TAEM- If you weren’t busy enough you played in nine films last year in titles such as ‘Choices’, ‘Atomic Brain Invasion’, ‘Zombie Alliance’, The Disco Exorcist’, and ‘Stephen Romano Presents: Shock Festival’. How were you able to keep up the stamina to play in so many projects, and able to keep the character roles separately ?

SN- Haha – and those are only the ones you know about 🙂 I really am just completely in love with acting, so I do it as much as I can. I’m a little neurotic about not working and it I don’t have “too much” going on, then I’m not doing enough. After Nun of That was released and was pretty well received locally, there was some chatter about the film that helped me get roles in other projects and in other people’s projects who had been involved in the film. So I took on as many as I could. Luckily, everyone was really good about working with schedules so I was able to puzzle piece all the schedules together and make it work. The directors really helped in keeping the roles separated. The would just give reminders if something was a little off or not quite consistent with what we had already shot.

TAEM- This year has been busy for you as well. You have appeared in six productions, including performances in three episodes of ‘Chase Belafonte’s Working Title’. Describe the theme behind each of them and the various roles that you played.

SN- Working Title is a mock-u-mentary webseries about a really bad indie film production company who just has terrible ideas, no resources, and yet somehow manages to continue to make films. Especially if you’ve ever worked on a film production, it’s a really funny parody.

Two other of my favorites so far this year are The Salinger Spies and Exhumed. The Salinger Spies is a webseries about the daughter of James Bond and how she tries to cope with being a super-spy and also with being a teenager. It’s a really fun cute series which also involves fighting nijas, which was a lot of fun.

Exhumed is my 6th feature with SFR and the last thing I shot in New England before moving to LA. It’s a beautifully done moody psychological thriller. The entire feature was shot in a 10day straight shoot and I really just can’t say enough good things about the production. It ran so amazingly smoothly and we were all so completely devoted to the script and from what I’ve seen, the footage is absolutely beautiful.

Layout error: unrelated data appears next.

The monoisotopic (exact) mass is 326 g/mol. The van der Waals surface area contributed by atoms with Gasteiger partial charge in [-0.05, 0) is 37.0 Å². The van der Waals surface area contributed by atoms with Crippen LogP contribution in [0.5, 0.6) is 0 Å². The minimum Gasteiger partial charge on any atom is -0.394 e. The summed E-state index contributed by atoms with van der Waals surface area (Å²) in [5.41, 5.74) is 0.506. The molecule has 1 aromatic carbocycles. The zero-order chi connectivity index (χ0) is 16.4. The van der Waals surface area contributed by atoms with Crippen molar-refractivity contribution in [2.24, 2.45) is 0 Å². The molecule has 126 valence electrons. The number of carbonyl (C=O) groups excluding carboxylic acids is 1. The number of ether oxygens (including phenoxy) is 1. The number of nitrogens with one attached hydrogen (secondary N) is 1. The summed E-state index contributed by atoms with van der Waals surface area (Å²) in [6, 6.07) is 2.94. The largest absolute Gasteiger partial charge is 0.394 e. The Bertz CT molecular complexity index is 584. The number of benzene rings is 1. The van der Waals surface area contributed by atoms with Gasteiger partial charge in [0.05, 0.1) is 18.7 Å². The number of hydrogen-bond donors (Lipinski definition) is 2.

TAEM- You are also in six new projects this year as well. Can you give us a sneak preview of them ?

SN- Other than Working Title, they’re pretty much all in post at the moment.

Working Title is available to watch online at www.workingtitleseries.com.

The trailer for Exhumed is available on vimeo and it will also be premiering on Nov. 11th in Foxboro MA.

The Salinger Spies trailer is also available on vimeo as well.

The trailer for Among Them was just released and is available on youtube.

His Take on Her also recently premiered and the full short film is now available on youtube.

Cost of The Living has a trailer available on youtube and will also be premiering Oct. 28th in New London CT

And I don’t think there is anything available for Missing William just yet, all though I’m very excited to see that one even though I only had a small role since it stars Brandon Routh and Courtney Ford.

TAEM- Sarah, you are probably one of the busiest actors that we have had the pleasure to interview. I know for certain that those reading this interview can’t wait to find out what you have in store for us next. We want to thank you for spending time with The Arts and Entertainment Magazine and wish you much luck in all that you do.


SN – Thanks so much for the interview!

Please share the story on Facebook, or donate to support our efforts!